Christian: Please read aloud Ezekiel 11:19 and 20.
Jehovah’s Witness: “And I will give them a unified heart, and I will put a new spirit in them; and I will remove the heart of stone from their bodies and give them a heart of flesh, in order that they may walk in my statutes and observe my judgments and obey them. Then they will be my people, and I will be their God.”
Christian: [Questions] None of us can please God if we have a heart of stone, can we? Based on this, do you see why I believe that the need for inner transformation by the Holy Spirit is what Jesus meant by being born again?
[Statements] It seems to me Jesus expected Nicodemus to understand that sinful descendants of Adam need a new spirit and a new heart in order to make us able to live according to Jehovah’s righteous standards. Now, if that’s true, being born again isn’t about designating a limited group of people to go to Heaven in spirit form. It’s an inner transformation we all need in order to experience salvation and eternal life.
[Question] Do you see why I would believe that?
“I’d like to get your take on it…”
Using this phrase, you can say almost anything because you aren’t teaching them directly.
You are just soliciting their feedback.
Let’s say the Witnesses have told you that in John 3, Jesus was introducing to Nicodemus a totally new concept about 144,000 people going to heaven someday in spirit form rather than living forever in paradise on earth.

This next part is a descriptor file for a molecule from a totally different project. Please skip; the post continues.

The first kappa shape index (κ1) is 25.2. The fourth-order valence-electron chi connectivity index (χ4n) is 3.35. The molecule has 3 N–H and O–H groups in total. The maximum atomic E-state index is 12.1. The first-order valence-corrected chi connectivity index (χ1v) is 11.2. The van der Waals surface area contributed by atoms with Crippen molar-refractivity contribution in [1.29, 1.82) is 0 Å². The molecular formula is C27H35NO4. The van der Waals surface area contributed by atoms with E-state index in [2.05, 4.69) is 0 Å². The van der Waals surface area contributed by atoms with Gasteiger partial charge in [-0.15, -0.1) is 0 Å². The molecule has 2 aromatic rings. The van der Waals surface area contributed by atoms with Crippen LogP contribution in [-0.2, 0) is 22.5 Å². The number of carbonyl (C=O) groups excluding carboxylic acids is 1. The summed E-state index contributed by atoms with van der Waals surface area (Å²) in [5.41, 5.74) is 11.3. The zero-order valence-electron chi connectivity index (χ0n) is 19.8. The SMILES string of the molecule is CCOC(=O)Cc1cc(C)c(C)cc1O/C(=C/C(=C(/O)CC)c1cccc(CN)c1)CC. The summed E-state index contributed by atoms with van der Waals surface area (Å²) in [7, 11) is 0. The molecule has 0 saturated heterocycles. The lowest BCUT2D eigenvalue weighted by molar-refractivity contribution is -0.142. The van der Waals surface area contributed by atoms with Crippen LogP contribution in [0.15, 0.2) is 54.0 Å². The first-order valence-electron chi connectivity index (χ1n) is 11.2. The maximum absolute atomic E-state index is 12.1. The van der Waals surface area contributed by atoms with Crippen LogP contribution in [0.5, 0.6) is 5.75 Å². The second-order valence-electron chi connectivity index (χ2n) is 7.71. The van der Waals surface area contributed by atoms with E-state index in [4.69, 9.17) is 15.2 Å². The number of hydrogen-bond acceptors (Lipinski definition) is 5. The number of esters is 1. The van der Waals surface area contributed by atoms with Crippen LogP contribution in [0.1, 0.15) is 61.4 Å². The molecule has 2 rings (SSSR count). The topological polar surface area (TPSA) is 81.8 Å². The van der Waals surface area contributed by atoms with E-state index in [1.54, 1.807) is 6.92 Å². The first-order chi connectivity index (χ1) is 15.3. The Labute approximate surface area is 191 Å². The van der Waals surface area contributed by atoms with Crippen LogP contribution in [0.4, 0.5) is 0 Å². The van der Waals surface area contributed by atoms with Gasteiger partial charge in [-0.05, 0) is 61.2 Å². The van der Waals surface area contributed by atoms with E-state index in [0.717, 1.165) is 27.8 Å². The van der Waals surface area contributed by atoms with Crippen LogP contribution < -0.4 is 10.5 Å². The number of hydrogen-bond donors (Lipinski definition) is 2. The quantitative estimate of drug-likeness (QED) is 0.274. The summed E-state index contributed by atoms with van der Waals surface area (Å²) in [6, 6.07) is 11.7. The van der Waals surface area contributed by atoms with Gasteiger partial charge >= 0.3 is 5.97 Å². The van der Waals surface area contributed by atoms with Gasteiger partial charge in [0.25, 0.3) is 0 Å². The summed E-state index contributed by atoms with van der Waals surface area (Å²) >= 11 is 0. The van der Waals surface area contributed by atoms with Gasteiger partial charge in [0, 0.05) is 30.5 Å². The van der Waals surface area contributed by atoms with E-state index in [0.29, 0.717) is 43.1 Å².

Christian: Now, please read aloud John 3:10, because it’s Jesus’ response that leads me to believe the Watchtower’s understanding of the new birth is wrong, and I’d like to get your take on it.
“Would you agree…?
Continuing with the same conversation, you can give them your understanding of the passage as long as you solicit their feedback:
Jehovah’s Witness: John 3:10: “Jesus replied: ‘Are you a teacher of Israel and yet do not know these things?’”
Christian: Do you see my point?
Jehovah’s Witness: No, I don’t.
Christian: Well, if—here in John 3—Jesus was introducing a totally new teaching that some people will go to Heaven in spirit form rather than living in paradise on earth in physical form, why in the world would he be surprised that Nicodemus didn’t already know that? There’s no way Nicodemus could have known that already! Doesn’t that mean that Jesus must have been talking about something else—something an Old Testament scholar should have known and understood?
Jehovah’s Witness: Like what?
Christian: [Statement] I believe when Jesus told Nicodemus “you people must be born again,” he was saying that in order to be saved and cleansed from our sins, all human beings need a spiritual rebirth, an inner transformation by the Holy Spirit. That’s the only way any of us can meet Jehovah’s righteous standards. That’s something he would expect an Old Testament scholar like Nicodemus to know and understand. [Question] Would you agree?
Now, of course, the Witnesses aren’t going to agree with you.
Does that mean you’ve failed?
Not at all.
You’ve given them your definition of the new birth along with a supporting argument, but you have done it by Student Role Teaching through the use of a non-threatening question that allows them to continue in their “rightful” role as teacher.
It gets your point across while keeping the dialogue going, which is exactly what you want.